Does the union of two events exclude that those events may occur together? In other words, is it the same as an exclusive or?

$p(E_1 \cup E_2) = p(E_1) + p(E_2) - p(E_1 \cap E_2)$

The reason I ask is because the above equation explicitly subtracts the probability of the events occurring together.

  • $\begingroup$ No. The intersection event $E_1\cap E_2$ occurs in both $E_1$ and $E_2$, so if you don't subtract one out it will be counted twice. Another way to look at it is to look at the following equality: $p(E_1 \cup E_2) = p(E_1\setminus E_2) + P( E_1\cap E_2) + p(E_2\setminus E_1)$. $\endgroup$
    – copper.hat
    Oct 29, 2012 at 23:28
  • $\begingroup$ Informally, you can think of $\Pr(A)$ as the "weight" of $A$. So if you add the weights of $E_1$ and of $E_2$, and $E_1\cap E_2)$ has non-zero weight, you get more than the weight of $E_1\cup E_2)$. How much more? By the weight of $E_1\cap E_2$. $\endgroup$ Oct 29, 2012 at 23:36

2 Answers 2


We know that if $A$, $B$ and $C$ are mutually disjoint events i.e. if $A \cap B = B \cap C = C \cap A = \emptyset$, then $$\mathbb{P}(A \cup B \cup C) = P(A) + P(B) + P(C)$$

Now consider two events $E_1$ and $E_2$ that are not mutually disjoint events i.e. if $E_1 \cap E_2 \neq \emptyset$ and we want to evaluate $P(E_1 \cup E_2)$.

From the figure, it is apparent that the intersection $E_1 \cap E_2$ is counted twice: once as part of $E_1$ and once as part of $E_2$. Hence, it needs to be subtracted off. For a more rigorous derivation, see below the figure.

enter image description here

The idea is to split $E_1 \cup E_2$ into three disjoint sets as follows. $$E_1 \cup E_2 = (E_1 \backslash E_2) \cup (E_1 \cap E_2) \cup (E_2 \backslash E_1)$$

Note that $(E_1 \backslash E_2)$, $(E_1 \cap E_2)$ and $(E_2 \backslash E_1)$ are mutually disjoint sets. Hence, we have that $$P(E_1 \cup E_2) = P((E_1 \backslash E_2) \cup (E_1 \cap E_2) \cup (E_2 \backslash E_1))\\ = P(E_1 \backslash E_2) + P(E_1 \cap E_2) + P(E_2 \backslash E_1)$$ Call the above equation $\star$.

Now note that $$(E_1 \backslash E_2) \cup (E_1 \cap E_2) = E_1$$ Since $(E_1 \backslash E_2)$, $(E_1 \cap E_2)$ are mutually disjoint sets, we have that $$P(E_1 \backslash E_2) + P(E_1 \cap E_2) = P(E_1)$$ Hence, $$P(E_1 \backslash E_2) = P(E_1) - P(E_1 \cap E_2)$$ Similarly, since $$(E_1 \cap E_2) \cup (E_2 \backslash E_1) = E_2$$ are mutually disjoint sets, we have that $$ P(E_1 \cap E_2) + P(E_2 \backslash E_1) = P(E_2)$$ Hence, $$ P(E_2 \backslash E_1) = P(E_2) - P(E_1 \cap E_2)$$ Now plug in for $P(E_1 \backslash E_2)$ and $P(E_2 \backslash E_1)$ in $\star$, to get what you want.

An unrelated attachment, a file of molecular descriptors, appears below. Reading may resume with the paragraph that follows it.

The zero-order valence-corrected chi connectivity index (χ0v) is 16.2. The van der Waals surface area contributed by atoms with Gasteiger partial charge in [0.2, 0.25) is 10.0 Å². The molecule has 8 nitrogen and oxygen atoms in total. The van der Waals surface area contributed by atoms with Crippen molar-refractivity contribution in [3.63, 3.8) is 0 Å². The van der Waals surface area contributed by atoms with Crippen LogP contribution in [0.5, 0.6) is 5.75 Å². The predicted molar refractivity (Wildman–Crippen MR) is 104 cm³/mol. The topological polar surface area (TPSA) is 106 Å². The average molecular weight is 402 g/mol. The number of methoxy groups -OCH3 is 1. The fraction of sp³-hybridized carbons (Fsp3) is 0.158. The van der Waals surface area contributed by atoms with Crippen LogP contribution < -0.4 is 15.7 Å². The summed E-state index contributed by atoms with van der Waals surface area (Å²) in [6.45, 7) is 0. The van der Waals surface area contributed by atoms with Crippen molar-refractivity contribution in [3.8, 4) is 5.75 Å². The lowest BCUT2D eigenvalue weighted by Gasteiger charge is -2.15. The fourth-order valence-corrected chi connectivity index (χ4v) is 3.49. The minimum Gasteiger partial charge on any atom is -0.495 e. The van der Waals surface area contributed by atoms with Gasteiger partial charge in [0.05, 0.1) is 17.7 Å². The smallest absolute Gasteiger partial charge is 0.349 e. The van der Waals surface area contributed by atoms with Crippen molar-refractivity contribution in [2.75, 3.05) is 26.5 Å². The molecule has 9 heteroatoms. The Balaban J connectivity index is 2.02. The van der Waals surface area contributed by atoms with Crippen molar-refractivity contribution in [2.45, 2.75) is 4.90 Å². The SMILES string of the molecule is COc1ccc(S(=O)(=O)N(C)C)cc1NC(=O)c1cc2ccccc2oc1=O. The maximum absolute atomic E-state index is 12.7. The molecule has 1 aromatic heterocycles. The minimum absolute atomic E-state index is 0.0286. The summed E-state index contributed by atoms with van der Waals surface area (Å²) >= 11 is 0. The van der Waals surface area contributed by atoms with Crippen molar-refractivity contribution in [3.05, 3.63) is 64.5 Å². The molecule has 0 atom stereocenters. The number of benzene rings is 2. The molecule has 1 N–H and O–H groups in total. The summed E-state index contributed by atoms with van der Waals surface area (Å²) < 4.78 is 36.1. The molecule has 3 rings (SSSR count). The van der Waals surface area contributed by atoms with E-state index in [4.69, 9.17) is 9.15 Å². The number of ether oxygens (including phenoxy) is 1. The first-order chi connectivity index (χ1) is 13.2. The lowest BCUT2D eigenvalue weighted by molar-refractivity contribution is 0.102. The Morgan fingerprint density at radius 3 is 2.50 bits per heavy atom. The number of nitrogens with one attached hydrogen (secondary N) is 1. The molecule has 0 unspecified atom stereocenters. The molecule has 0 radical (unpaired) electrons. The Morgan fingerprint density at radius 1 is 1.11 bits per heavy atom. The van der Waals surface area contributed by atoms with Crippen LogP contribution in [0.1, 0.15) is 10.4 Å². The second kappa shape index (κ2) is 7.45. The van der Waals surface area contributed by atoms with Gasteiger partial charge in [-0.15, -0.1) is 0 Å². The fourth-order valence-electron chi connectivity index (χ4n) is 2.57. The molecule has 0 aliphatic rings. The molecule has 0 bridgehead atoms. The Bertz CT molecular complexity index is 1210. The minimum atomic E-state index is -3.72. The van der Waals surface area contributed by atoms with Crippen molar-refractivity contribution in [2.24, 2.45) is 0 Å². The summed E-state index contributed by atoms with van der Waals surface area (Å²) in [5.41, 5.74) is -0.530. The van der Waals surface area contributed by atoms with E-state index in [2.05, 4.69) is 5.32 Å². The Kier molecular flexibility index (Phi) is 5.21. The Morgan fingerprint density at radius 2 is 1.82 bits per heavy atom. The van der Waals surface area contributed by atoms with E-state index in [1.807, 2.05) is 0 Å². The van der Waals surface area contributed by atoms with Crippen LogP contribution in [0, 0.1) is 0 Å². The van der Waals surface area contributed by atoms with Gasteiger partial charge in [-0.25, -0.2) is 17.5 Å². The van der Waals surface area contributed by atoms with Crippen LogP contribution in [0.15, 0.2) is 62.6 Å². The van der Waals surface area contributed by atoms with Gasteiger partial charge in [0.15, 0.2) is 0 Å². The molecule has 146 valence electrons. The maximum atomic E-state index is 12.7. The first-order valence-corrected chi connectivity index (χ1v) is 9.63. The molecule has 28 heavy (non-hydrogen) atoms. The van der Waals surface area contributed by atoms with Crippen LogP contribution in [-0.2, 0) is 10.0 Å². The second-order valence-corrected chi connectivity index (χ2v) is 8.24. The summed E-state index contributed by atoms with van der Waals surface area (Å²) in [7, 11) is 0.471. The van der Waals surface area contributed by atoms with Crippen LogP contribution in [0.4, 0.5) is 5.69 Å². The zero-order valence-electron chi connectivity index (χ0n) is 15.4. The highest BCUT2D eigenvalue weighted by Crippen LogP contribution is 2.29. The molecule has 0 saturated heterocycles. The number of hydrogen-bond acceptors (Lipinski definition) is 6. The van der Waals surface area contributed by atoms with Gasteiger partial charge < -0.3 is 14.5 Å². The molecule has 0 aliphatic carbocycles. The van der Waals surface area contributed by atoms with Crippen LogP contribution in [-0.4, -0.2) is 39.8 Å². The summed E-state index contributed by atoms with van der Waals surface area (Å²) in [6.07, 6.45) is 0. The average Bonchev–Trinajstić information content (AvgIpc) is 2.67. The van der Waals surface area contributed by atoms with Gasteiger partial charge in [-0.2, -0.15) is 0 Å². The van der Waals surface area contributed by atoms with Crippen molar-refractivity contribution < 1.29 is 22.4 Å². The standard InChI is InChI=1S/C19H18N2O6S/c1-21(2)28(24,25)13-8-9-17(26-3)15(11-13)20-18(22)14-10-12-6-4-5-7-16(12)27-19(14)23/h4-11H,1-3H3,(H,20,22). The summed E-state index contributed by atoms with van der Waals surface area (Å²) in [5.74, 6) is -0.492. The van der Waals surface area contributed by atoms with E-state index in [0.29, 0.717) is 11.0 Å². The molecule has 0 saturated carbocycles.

• $\begingroup$ What does the notation with \ mean? $\endgroup$ Oct 29, 2012 at 23:45
  • $\begingroup$ @user1038665 The notation $A \backslash B$ means the set of elements in the set $A$ but not in the set $B$. Also, as Austin Mohr has pointed out, note that the intersection $E_1 \cap E_2$ is counted twice: once as part of $E_1$ and once as part of $E_2$. Hence, it needs to be subtracted off. $\endgroup$
    – user17762
    Oct 29, 2012 at 23:49
  • $\begingroup$ @marvis which program was used for the graphics? $\endgroup$
    – yiyi
    Oct 30, 2012 at 1:05
  • $\begingroup$ @MaoYiyi I drew it using TikZ in LaTeX and cut copy pasted it. $\endgroup$
    – user17762
    Oct 30, 2012 at 1:08

The formula you give is the correct way to determine $\Pr(E_1 \cup E_2)$ (often referred to as the inclusion-exclusion principle). The union of the two events, however, does include outcomes occurring in both events. Formally, $$ E_1 \cup E_2 = \{\omega \mid \omega \in E_1 \text{ (inclusive) or } \omega \in E_2 \}. $$ The reason we subtract $\Pr(E_1 \cap E_2)$ in the formula you give is because outcomes occurring in the intersection would otherwise be counted twice. To see this, it is easier to just think of sets. Is it true that $$ |A \cup B| = |A| + |B|? $$ No. For a simple counterexample to this claim, let $A = B = \{1\}$. We know $A \cup B = \{1\}$, so $|A \cup B| = 1$, while $|A| + |B| = 2$. The reason is because the lefthand side counts the element $1$ a single time, while it is counted twice on the righthand side (once because it belongs to $A$ and once because it belongs to $B$). An analogous argument applies to probabilities.

  • $\begingroup$ Why would the intersection be counted twice? $\endgroup$ Oct 29, 2012 at 23:46

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